OMAHA, Neb. — Warren Buffett told his company’s shareholders in an open letter Tuesday that he has been diagnosed with early-stage prostate cancer.
The 81-year-old billionaire investor and CEO of Berkshire Hathaway said his condition is “not remotely life-threatening” or debilitating. He said he and his doctors have decided on a two-month treatment plan that is to begin in mid-July.
“I feel great — as if I were in my normal excellent health,” Buffett said in the letter. “And my energy level is 100 percent. I discovered the cancer because my PSA level (an indicator my doctors had regularly checked for many years) recently jumped beyond its normal elevation and a biopsy seemed warranted.”
Buffett said he was diagnosed April 11 and has received tests including a CAT scan, a bone scan and an MRI.
Buffett is known for a no-nonsense approach to investing. He is one of the world’s richest men and, in recent years, has become one of its most generous philanthropists.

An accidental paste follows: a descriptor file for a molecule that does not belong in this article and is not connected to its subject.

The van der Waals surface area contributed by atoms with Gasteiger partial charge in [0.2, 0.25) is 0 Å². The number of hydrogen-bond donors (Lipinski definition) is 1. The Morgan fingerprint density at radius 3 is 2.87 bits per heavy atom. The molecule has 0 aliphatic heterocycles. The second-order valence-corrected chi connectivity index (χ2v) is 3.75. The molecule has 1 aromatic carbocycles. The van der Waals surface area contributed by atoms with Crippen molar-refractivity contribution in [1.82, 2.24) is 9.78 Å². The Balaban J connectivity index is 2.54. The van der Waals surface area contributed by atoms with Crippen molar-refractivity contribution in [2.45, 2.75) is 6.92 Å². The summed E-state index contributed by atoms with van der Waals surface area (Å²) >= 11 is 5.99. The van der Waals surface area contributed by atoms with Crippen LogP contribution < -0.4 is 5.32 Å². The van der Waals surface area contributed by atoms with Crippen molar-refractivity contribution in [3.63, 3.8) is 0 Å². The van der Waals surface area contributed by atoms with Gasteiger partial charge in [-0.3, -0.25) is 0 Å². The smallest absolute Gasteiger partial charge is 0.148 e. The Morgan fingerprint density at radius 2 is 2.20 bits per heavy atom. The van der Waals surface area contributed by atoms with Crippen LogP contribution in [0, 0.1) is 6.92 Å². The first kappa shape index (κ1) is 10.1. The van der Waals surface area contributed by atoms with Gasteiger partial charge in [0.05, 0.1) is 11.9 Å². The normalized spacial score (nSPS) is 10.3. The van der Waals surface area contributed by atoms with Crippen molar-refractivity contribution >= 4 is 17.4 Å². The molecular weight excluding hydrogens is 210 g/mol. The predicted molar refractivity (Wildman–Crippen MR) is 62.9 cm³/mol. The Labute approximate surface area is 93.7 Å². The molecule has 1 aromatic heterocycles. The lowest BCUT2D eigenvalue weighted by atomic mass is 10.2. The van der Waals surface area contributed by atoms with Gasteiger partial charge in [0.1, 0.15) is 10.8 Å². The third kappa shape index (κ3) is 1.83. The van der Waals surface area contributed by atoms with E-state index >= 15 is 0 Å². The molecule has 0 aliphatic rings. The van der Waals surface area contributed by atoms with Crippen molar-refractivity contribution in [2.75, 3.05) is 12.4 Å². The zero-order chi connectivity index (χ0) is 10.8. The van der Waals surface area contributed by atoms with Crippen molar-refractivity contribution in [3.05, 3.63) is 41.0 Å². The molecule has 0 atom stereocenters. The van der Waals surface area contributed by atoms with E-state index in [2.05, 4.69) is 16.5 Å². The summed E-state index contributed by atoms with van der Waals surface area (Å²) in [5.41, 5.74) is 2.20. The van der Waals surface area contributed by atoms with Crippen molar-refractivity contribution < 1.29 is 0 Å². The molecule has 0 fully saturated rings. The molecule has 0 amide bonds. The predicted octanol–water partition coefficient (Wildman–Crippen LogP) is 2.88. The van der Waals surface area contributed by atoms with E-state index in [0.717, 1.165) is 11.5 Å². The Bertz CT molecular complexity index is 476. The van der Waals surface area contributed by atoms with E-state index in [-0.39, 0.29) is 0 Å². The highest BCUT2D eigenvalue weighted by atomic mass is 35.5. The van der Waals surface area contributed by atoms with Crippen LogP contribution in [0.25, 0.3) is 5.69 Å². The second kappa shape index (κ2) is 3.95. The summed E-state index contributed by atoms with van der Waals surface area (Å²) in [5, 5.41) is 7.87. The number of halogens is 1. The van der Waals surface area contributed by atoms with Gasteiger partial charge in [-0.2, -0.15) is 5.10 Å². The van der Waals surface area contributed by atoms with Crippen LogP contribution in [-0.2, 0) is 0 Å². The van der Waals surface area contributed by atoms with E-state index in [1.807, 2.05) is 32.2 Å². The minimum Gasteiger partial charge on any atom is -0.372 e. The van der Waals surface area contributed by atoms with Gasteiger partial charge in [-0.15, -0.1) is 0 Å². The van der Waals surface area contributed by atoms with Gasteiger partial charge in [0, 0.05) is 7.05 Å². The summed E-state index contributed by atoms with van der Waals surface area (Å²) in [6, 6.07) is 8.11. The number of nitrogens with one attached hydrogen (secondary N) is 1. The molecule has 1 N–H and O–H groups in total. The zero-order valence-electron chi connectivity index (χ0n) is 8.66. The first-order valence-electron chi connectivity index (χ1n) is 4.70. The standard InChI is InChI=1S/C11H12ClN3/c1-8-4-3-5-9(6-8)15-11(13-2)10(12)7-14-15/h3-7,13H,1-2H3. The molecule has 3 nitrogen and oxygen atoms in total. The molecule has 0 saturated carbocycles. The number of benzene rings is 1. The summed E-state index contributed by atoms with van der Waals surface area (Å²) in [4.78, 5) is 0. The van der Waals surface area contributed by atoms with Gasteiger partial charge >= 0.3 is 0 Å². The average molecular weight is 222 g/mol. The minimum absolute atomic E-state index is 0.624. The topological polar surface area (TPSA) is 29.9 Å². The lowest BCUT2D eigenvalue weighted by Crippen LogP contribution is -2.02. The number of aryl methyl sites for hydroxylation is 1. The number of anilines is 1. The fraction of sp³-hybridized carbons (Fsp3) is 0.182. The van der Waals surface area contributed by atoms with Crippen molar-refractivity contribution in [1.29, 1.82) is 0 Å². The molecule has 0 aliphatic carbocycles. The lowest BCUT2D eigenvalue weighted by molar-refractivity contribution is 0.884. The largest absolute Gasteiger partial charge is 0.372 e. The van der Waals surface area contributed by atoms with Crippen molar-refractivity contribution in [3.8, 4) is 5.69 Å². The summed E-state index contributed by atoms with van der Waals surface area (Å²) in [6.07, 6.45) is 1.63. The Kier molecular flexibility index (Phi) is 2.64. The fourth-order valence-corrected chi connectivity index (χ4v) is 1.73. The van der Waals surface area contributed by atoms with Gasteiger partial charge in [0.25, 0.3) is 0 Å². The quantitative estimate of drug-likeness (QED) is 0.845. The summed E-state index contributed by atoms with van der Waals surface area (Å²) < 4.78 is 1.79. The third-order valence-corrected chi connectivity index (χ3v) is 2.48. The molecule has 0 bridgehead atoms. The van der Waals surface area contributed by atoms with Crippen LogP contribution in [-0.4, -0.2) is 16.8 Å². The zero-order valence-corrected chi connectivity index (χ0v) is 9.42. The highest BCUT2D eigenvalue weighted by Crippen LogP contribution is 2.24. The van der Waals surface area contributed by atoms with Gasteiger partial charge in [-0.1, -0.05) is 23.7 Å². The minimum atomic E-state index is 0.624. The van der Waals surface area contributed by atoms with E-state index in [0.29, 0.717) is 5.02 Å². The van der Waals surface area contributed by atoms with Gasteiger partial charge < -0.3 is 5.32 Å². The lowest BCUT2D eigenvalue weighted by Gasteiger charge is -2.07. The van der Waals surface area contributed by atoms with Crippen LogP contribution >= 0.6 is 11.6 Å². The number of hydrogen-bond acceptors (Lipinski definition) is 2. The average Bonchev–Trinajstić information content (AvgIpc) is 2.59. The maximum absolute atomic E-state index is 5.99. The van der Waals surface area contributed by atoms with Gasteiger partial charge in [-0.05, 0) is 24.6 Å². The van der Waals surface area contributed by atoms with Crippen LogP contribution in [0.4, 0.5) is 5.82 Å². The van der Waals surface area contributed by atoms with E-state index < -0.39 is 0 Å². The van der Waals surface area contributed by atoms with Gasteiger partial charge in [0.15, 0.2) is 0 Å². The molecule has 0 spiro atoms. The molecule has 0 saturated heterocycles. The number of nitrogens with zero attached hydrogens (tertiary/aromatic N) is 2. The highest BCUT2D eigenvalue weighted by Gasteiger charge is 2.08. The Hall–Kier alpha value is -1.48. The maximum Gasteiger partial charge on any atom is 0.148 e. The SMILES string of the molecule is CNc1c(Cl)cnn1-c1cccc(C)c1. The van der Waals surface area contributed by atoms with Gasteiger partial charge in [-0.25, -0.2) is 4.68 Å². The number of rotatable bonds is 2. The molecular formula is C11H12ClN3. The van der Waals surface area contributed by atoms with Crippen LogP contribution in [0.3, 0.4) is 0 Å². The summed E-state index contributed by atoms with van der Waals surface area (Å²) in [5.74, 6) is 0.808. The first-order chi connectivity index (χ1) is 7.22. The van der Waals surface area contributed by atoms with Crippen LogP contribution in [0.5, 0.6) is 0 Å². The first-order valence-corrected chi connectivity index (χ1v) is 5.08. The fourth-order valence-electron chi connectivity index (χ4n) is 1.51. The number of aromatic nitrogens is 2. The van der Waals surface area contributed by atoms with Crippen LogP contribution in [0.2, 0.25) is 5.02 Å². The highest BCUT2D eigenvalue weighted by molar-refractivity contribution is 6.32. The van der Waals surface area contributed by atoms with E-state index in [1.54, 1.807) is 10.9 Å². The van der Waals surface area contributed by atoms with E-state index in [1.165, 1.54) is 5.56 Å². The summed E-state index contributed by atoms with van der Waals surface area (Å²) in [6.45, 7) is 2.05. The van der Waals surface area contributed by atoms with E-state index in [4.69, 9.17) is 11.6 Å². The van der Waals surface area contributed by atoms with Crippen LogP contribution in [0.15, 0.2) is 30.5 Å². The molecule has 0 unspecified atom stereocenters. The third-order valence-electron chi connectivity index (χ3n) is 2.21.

Buffett’s stake in Berkshire Hathaway was worth more than $43 billion as of December.
He told shareholders in February that Berkshire’s board has chosen someone to succeed him as CEO — someday — and he said there are two backup candidates. None of the three has been identified.
Buffett said then that last year’s departure of a top executive, David Sokol, did not affect the board’s choice for successor.
Buffett has said Berkshire plans to split his job into three parts with a CEO, a chairman and several investment managers. And he has said his son Howard, a member of Berkshire’s board, would make an ideal chairman.
The AFL-CIO, as a major investor, has proposed that Berkshire shareholders be able to vote at their annual meeting in May on whether the company should be compelled to disclose more specifics about its succession plan.
Berkshire owns more than 80 companies, including clothing, furniture, brick and jewelry firms. Its insurance, railroad and utility businesses typically account for more than half of its net income. It also has investments in such companies as American Express, IBM, the Washington Post and Wells Fargo.
Many prostate cancer patients with slow-growing tumors can live their whole lives without symptoms or treatment, according to the American Cancer Society.